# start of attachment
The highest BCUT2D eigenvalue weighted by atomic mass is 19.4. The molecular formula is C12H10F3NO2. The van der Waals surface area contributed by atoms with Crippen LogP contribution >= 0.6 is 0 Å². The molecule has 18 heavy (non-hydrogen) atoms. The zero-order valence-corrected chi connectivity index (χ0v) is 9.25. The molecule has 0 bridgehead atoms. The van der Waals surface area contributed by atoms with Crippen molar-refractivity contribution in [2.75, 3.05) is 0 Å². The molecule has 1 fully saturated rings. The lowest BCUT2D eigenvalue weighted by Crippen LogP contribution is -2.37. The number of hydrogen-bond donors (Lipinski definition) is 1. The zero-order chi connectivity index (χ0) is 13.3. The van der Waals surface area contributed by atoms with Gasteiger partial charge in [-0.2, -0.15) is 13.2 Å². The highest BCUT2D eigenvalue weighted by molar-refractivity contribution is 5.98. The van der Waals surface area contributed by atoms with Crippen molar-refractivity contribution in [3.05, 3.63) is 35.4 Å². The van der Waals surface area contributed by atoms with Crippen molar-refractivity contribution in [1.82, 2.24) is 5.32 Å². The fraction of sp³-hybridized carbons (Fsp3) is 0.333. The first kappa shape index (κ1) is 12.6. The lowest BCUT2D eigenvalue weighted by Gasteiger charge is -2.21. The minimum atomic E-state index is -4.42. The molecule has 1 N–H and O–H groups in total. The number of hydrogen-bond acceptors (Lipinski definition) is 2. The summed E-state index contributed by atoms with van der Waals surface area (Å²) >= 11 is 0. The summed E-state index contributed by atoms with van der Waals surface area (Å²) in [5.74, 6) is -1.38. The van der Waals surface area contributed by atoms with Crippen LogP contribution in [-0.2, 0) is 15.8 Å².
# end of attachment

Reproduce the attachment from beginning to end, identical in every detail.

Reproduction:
The highest BCUT2D eigenvalue weighted by atomic mass is 19.4. The molecular formula is C12H10F3NO2. The van der Waals surface area contributed by atoms with Crippen LogP contribution >= 0.6 is 0 Å². The molecule has 18 heavy (non-hydrogen) atoms. The zero-order valence-corrected chi connectivity index (χ0v) is 9.25. The molecule has 0 bridgehead atoms. The van der Waals surface area contributed by atoms with Crippen molar-refractivity contribution in [2.75, 3.05) is 0 Å². The molecule has 1 fully saturated rings. The lowest BCUT2D eigenvalue weighted by Crippen LogP contribution is -2.37. The number of hydrogen-bond donors (Lipinski definition) is 1. The zero-order chi connectivity index (χ0) is 13.3. The van der Waals surface area contributed by atoms with Gasteiger partial charge in [-0.2, -0.15) is 13.2 Å². The highest BCUT2D eigenvalue weighted by molar-refractivity contribution is 5.98. The van der Waals surface area contributed by atoms with Crippen molar-refractivity contribution in [3.05, 3.63) is 35.4 Å². The van der Waals surface area contributed by atoms with Crippen molar-refractivity contribution in [1.82, 2.24) is 5.32 Å². The fraction of sp³-hybridized carbons (Fsp3) is 0.333. The first kappa shape index (κ1) is 12.6. The lowest BCUT2D eigenvalue weighted by Gasteiger charge is -2.21. The minimum atomic E-state index is -4.42. The molecule has 1 N–H and O–H groups in total. The number of hydrogen-bond acceptors (Lipinski definition) is 2. The summed E-state index contributed by atoms with van der Waals surface area (Å²) >= 11 is 0. The summed E-state index contributed by atoms with van der Waals surface area (Å²) in [5.74, 6) is -1.38. The van der Waals surface area contributed by atoms with Crippen LogP contribution in [-0.2, 0) is 15.8 Å².